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Risk factors for idiopathic orbital inflammation: a case—control study
  1. Ward R Bijlsma1,
  2. Carla H van Gils2,
  3. Dion Paridaens3,
  4. Maarten P Mourits4,
  5. Rachel Kalmann1
  1. 1Department of Ophthalmology, University Medical Center Utrecht, Utrecht, The Netherlands
  2. 2Julius Center for Health Sciences and Primary Care, University Medical Center Utrecht, Utrecht, The Netherlands
  3. 3Rotterdam Eye Hospital, Rotterdam, The Netherlands
  4. 4Department of Ophthalmology, Academic Medical Center, Amsterdam, The Netherlands
  1. Correspondence to Dr Ward R Bijlsma, Department of Ophthalmology, University Medical Center Utrecht, Heidelbergiaan 100, 3584 CX Utrecht, The Netherlands; w.r.bijlsma{at}umcutrecht.nl

Abstract

Objective To identify risk factors involved in the development of idiopathic orbital inflammation (IOI).

Methods Case–control study of 69 adults who had had a first episode of IOI and 296 adult controls with rhegmatogenous retinal detachment (RD) selected from three orbital centres in The Netherlands between 2000 and 2006. Participants filled out a questionnaire on demographic factors, medical history, health status and exposures for the 2 years prior to disease presentation. In addition, women were questioned about previous or current pregnancies and their hormonal status. ORs and accompanying 95% CIs for IOI in relation to potential risk factors such as body mass index (BMI), bisphosphonates and autoimmune disease were estimated. ORs were adjusted for age, sex, socio-economic status, smoking and blunt orbital trauma using logistic regression. Analyses were carried out both with and without multiple imputation of missing values.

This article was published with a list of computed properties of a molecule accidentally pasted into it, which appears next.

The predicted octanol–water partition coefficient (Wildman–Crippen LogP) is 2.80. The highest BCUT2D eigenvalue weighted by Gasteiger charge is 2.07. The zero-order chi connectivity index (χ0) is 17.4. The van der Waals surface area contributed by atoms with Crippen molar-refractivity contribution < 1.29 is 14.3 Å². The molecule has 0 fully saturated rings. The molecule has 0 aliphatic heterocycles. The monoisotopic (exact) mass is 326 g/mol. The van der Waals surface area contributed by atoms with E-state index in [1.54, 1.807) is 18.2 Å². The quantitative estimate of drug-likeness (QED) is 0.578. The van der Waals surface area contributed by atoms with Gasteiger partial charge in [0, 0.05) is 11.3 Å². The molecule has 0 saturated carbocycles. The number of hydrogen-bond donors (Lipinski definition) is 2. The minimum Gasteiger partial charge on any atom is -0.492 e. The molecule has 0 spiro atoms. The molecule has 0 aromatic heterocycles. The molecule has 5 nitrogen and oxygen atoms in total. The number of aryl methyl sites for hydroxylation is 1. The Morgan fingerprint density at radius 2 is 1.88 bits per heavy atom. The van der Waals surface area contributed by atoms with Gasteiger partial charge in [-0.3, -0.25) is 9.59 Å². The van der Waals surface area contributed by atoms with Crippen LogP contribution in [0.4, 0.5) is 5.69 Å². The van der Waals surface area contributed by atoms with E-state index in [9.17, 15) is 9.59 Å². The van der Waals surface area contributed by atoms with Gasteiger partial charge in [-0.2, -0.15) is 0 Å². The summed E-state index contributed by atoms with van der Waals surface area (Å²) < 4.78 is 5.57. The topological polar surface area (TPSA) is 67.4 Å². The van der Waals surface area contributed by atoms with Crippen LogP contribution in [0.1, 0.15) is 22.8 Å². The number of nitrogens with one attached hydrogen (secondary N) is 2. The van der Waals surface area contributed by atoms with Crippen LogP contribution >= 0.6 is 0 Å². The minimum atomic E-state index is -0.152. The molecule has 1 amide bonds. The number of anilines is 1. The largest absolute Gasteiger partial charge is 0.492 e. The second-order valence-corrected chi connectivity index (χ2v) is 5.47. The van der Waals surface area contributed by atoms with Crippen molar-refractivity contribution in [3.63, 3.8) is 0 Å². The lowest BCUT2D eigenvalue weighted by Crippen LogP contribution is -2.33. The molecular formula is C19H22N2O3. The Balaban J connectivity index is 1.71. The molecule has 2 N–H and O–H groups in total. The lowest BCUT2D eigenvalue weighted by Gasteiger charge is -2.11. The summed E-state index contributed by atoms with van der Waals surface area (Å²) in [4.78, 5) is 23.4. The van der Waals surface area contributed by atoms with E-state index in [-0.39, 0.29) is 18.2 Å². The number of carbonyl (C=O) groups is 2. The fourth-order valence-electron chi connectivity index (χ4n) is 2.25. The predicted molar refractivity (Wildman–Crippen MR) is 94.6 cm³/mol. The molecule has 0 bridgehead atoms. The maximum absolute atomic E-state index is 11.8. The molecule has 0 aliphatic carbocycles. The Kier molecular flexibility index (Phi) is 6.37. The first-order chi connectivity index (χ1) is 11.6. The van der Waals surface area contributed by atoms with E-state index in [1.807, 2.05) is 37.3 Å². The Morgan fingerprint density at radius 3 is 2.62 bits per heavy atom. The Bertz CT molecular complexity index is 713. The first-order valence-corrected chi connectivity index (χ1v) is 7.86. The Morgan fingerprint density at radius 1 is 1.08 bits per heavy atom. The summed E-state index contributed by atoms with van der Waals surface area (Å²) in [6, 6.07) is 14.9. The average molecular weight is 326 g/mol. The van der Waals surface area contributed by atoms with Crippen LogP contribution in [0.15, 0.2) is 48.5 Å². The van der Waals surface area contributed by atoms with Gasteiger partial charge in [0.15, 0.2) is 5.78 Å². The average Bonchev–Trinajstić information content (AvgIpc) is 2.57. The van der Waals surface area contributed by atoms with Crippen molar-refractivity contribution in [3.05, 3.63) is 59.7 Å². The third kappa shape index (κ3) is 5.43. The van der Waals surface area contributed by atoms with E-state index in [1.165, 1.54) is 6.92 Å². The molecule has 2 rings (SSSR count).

Results The risk of IOI was increased in participants who had a higher BMI (third vs first tertile: OR, 2.88; 95% CI 1.32 to 6.32) and in participants who used bisphosphonates (OR 8.68; 95% CI 1.16 to 65.0). The risk was decreased in participants with a higher socio-economic status (third vs first tertile: OR 0.38; 95% CI 0.17 to 0.84) and in women who were older at first childbirth (third vs first tertile: OR 0.14; 95% CI 0.03 to 0.64). An almost significant association was found for IOI and autoimmune disease (OR 2.56; 95% CI 0.93 to 7.05).

Conclusions IOI is associated with lower socio-economic status, higher BMI and use of oral bisphosphonates. In women, IOI is also associated with younger age at first childbirth.

  • Idiopathic orbital inflammation
  • orbital pseudotumour
  • risk factors
  • case–control studies
  • orbit
  • inflammation
  • epidemiology

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Footnotes

  • Funding Dr F.P. Fischer Foundation, Marskramersbaan 42,3981 TK Bunnik, The Netherlands.

  • Competing interests None.

  • Ethics approval Ethics approval was provided by the University Medical Center Utrecht.

  • Provenance and peer review Not commissioned; externally peer reviewed.

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